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Ch 10: Reading Strategies: CCSS.ELA-LITERACY.RH.9-10.10

About This Chapter

Use our engaging video lessons to make sure your students attain the Common Core history and social studies literacy standards by the end of 10th grade. Supplemental classroom ideas are also offered to help you in a pinch.

Standard: By the end of grade 10, read and comprehend history/social studies texts in the grades 9-10 text complexity band independently and proficiently. (CCSS.ELA-LITERACY.RH.9-10.10)

About This Chapter

Tighten up your students' reading comprehension of history and social studies texts with the quick lessons in this chapter. By the time you've completed this collection of fun lessons, your 9th and 10th grade students will display confidence when working with the following:

  • Big picture vs. close reading
  • Visualization
  • Using context clues, word structure and prior knowledge
  • Inferring intended meanings
  • Vocabulary reference materials

You can feel secure that they've mastered these skills when students can read, understand and discuss history and social studies selections from the grades 9-10 text complexity band. These skills will come in handy as students progress through high school and pursue college degrees. These strategies could also be useful in professions that require strong reading comprehension skills.

How to Use These Lessons in Your Classroom

Here are a few lesson ideas that you could try to incorporate these reading strategies into your classroom.

Visuals

After sharing the video lesson about visualization, teachers might model the visualization process for students by first using a selection from a popular young adult novel. This could be done through words or the use of graphics. The same steps can then be followed by using a history/social studies text. For homework, learners could be asked to use visualization techniques with short content area selections, expressing their results in words or pictures.

Inferences

Watch the inference video lesson in class or assign for homework. Share a short fictional story that relies heavily upon inference within the plot. Explore what might have happened if certain characters had made incorrect inferences. Then switch to a short informational piece that holds vocabulary with inferences to meanings. Walk students through the thought process of choosing possible meanings for the words.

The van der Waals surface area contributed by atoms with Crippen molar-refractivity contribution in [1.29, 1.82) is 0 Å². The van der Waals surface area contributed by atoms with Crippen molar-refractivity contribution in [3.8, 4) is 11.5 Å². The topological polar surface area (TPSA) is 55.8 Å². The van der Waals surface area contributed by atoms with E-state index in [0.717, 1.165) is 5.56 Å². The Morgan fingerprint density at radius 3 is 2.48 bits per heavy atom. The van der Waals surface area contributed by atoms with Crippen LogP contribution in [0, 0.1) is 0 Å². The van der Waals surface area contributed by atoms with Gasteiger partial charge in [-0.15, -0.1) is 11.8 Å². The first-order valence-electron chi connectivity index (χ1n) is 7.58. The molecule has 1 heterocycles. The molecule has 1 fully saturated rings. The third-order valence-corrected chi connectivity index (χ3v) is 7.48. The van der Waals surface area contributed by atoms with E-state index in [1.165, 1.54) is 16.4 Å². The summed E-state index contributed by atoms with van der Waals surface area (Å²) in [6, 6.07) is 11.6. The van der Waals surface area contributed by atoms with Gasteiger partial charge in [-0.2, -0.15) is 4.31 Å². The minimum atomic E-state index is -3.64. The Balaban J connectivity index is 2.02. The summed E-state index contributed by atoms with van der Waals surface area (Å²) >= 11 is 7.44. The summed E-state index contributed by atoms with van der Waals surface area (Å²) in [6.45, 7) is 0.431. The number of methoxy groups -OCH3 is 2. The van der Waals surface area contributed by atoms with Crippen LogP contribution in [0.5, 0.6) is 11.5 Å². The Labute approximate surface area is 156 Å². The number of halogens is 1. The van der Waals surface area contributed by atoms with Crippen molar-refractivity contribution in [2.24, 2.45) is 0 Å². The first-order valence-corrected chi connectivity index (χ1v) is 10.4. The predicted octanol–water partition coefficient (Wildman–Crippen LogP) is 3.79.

Reference Materials

Examine the various types of reference materials available to discover the meanings of words. Distribute pieces of informational text containing widely unknown vocabulary for students at this level. In small groups, limit the type of materials (both online and print versions) available and ask them to decipher the words as quickly as possible, progressing through the text types one at a time. Note in chart form which materials seemed to work the most effectively for each type of text. Discuss the possible reasons for the results.

5 Lessons in Chapter 10: Reading Strategies: CCSS.ELA-LITERACY.RH.9-10.10
Test your knowledge with a 30-question chapter practice test
Close Reading vs. Big Picture Reading Strategies

1. Close Reading vs. Big Picture Reading Strategies

In this lesson, learn about two different approaches to reading a work of literature: big picture strategies and close reading strategies. Discover how these two perspectives can be put into practice through examples from the play 'Romeo and Juliet.'

Reading Strategies Using Visualization

2. Reading Strategies Using Visualization

In this lesson, we will define visualization. We will then discuss why this step is important, how we can visualize, and when you should visualize. Finally, we will look at a sample from a poem and practice visualizing.

Constructing Meaning with Context Clues, Prior Knowledge & Word Structure

3. Constructing Meaning with Context Clues, Prior Knowledge & Word Structure

In this lesson, you will learn how readers use prior knowledge, context clues and word structure to aid their understanding of what they read. Explore these strategies through examples from literature and everyday life.

What is Inference? - How to Infer Intended Meaning

4. What is Inference? - How to Infer Intended Meaning

In this lesson, we will define the terms inference and intended meaning. We will then discuss what steps to take when making inferences in literature.

Using Reference Materials for Vocabulary

5. Using Reference Materials for Vocabulary

In this lesson, we will explore various reference materials that will allow you to increase your vocabulary. Common reference materials include dictionaries, glossaries, and thesauruses.

Chapter Practice Exam
Test your knowledge of this chapter with a 30 question practice chapter exam.
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Practice Final Exam
Test your knowledge of the entire course with a 50 question practice final exam.
Not Taken

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